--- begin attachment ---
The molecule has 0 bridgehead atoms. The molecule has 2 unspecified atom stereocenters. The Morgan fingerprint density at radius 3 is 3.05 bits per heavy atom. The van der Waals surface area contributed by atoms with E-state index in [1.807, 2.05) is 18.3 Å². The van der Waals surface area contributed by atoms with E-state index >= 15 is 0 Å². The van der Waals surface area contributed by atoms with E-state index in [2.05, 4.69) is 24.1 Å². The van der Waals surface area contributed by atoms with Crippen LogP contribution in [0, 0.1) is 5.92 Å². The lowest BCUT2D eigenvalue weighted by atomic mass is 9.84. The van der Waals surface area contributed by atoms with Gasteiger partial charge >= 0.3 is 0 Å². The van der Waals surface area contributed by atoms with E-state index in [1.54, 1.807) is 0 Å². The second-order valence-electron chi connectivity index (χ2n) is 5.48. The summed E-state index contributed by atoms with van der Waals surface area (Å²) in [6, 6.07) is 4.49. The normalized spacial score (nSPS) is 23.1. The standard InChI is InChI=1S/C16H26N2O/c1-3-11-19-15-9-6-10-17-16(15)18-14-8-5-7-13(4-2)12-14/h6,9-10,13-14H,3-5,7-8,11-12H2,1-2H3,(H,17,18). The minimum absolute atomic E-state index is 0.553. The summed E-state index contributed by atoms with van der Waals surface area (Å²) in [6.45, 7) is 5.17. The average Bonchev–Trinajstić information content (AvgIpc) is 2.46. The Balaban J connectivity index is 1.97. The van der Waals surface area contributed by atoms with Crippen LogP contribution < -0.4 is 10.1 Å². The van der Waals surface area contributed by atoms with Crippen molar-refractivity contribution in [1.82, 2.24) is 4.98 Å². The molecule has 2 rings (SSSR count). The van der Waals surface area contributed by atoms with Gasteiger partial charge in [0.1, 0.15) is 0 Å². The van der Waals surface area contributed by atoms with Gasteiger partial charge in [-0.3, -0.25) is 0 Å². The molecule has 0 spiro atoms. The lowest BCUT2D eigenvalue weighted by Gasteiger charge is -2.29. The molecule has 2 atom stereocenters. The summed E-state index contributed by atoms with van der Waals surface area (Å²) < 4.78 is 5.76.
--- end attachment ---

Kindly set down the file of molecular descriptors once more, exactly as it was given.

The molecule has 0 bridgehead atoms. The molecule has 2 unspecified atom stereocenters. The Morgan fingerprint density at radius 3 is 3.05 bits per heavy atom. The van der Waals surface area contributed by atoms with E-state index in [1.807, 2.05) is 18.3 Å². The van der Waals surface area contributed by atoms with E-state index >= 15 is 0 Å². The van der Waals surface area contributed by atoms with E-state index in [2.05, 4.69) is 24.1 Å². The van der Waals surface area contributed by atoms with Crippen LogP contribution in [0, 0.1) is 5.92 Å². The lowest BCUT2D eigenvalue weighted by atomic mass is 9.84. The van der Waals surface area contributed by atoms with Gasteiger partial charge >= 0.3 is 0 Å². The van der Waals surface area contributed by atoms with E-state index in [1.54, 1.807) is 0 Å². The second-order valence-electron chi connectivity index (χ2n) is 5.48. The summed E-state index contributed by atoms with van der Waals surface area (Å²) in [6, 6.07) is 4.49. The normalized spacial score (nSPS) is 23.1. The standard InChI is InChI=1S/C16H26N2O/c1-3-11-19-15-9-6-10-17-16(15)18-14-8-5-7-13(4-2)12-14/h6,9-10,13-14H,3-5,7-8,11-12H2,1-2H3,(H,17,18). The minimum absolute atomic E-state index is 0.553. The summed E-state index contributed by atoms with van der Waals surface area (Å²) in [6.45, 7) is 5.17. The average Bonchev–Trinajstić information content (AvgIpc) is 2.46. The Balaban J connectivity index is 1.97. The van der Waals surface area contributed by atoms with Crippen LogP contribution < -0.4 is 10.1 Å². The van der Waals surface area contributed by atoms with Crippen molar-refractivity contribution in [1.82, 2.24) is 4.98 Å². The molecule has 2 rings (SSSR count). The van der Waals surface area contributed by atoms with Gasteiger partial charge in [0.1, 0.15) is 0 Å². The van der Waals surface area contributed by atoms with Gasteiger partial charge in [-0.3, -0.25) is 0 Å². The molecule has 0 spiro atoms. The lowest BCUT2D eigenvalue weighted by Gasteiger charge is -2.29. The molecule has 2 atom stereocenters. The summed E-state index contributed by atoms with van der Waals surface area (Å²) < 4.78 is 5.76.